Becoming a Better Reasoner
Logic Made Easy: How to Know When Language Deceives You.
Deborah J. Bennett. 256 pp. W. W. Norton, 2004. $24.95.
You enter the voting booth and there is a local measure to repeal
term limits. You vote yes. Does this mean you favor term limits?
A mother says to her son, "If you finish your vegetables, you
can have dessert.“ Does this mean that the child must eat all
of his vegetables in order to get dessert?
The answer to the first question is no. If you said otherwise, then
you just voted the wrong way! The answer to the second question: It
all depends. Formal logic (sometimes called classical logic) says
the answer is no. Strictly speaking, the sentence says nothing about
what happens if the child does not finish his vegetables.
Consequently, it is possible for the son to get dessert without
finishing his vegetables. But every parent and child in the world
knows the correct answer is yes: No vegetables, no dessert. Period.
Only grandparents may follow the rules of classical logic in this
situation. Everyone else must follow natural logic, the
logic that underlies the normal, everyday use of language within a society.
These are just two of the many examples Deborah J. Bennett discusses
in her superb little book Logic Made Easy. Some of the
problems she presents will challenge even experts. In particular, a
very clear head is required for the well-known Wason Selection Task
and for the THOG problem, both of which were devised by cognitive
psychologist Peter C. Wason. Many of the other examples Bennett
gives come from the Law School Admission Test (LSAT).
If I were giving a university-level course on logical reasoning,
this would be my textbook, and I would demand that the students read
it from cover to cover. The only caution I would give them would be
to ignore the book's title. In fact, one thing Bennett makes crystal
clear is that logic is anything but easy. Her subtitle, How to
Know When Language Deceives You, is more to the point, and
I suspect that the main title is a product of those in charge of
marketing the book, rather than an attempt by the author to describe
the content. An accurate, but perhaps less salesworthy, title would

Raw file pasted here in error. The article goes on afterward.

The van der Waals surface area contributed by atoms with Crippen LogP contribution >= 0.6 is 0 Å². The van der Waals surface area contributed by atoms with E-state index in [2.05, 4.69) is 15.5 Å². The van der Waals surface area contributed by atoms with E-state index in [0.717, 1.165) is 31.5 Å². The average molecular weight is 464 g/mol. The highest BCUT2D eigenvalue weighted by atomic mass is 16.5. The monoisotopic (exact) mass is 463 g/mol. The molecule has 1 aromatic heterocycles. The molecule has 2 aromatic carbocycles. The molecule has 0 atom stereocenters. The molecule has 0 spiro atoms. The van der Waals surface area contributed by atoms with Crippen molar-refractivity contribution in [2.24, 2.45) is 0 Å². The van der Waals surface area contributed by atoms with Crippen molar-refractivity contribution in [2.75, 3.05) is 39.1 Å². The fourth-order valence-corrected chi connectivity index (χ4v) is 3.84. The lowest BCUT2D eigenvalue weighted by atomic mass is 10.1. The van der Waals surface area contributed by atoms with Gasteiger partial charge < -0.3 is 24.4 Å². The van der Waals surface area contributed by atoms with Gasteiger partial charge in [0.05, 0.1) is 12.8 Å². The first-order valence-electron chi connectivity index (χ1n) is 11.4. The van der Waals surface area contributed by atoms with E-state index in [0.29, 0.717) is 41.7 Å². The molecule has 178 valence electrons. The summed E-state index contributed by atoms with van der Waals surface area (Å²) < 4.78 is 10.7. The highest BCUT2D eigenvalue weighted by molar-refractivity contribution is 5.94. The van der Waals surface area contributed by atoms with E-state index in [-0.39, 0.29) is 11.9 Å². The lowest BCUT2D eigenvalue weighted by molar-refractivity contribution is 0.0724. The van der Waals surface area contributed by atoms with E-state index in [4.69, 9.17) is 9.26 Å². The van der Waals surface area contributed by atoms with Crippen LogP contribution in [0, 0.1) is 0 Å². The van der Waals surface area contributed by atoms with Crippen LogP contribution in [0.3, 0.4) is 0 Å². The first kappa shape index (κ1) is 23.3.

be "Logic explained in an entertaining and intelligent
fashion,“ or perhaps "The best introduction to logic
currently available." You get my drift.
By and large, Bennett sticks to the classical propositional logic
that we inherited from the ancient Greeks—and,
or, not, implies, if and only
if—barely mentioning quantification and not covering the
work of Kurt Gödel and Alfred Tarski at all. These are entirely
the right choices, given that this is a book aimed at helping people
from all walks of life to become better reasoners, not a textbook in
logic for mathematics students.
The underlying material is for the most part standard and has been
covered many times by a great many authors. What Bennett brings to
the table are a superb compact history of the subject and a broad
view of the relationship between formal logic and everyday human
reasoning (both features that are sorely lacking in many other books
on logic), backed up by research results from cognitive psychology
and supported by a collection of excellent examples.
In the latter part of the book, Bennett touches on some extensions
of classical Greek propositional logic—such as Venn diagrams,
truth tables, modal logic and fuzzy logic—that bear upon
everyday reasoning. But here, and throughout, for the most part she
stays well clear of mathematical formalisms, and the closest she
gets to mathematical logic is a brief mention of George Boole's
algebra of logic.
In a blurb on the front cover, veteran mathematics writer Martin
Gardner calls the book "The best and the most lucid
introduction to logic you will find." I can't argue with his
logic.—Keith Devlin, Department of Mathematics and
Center for the Study of Language and Information, Stanford
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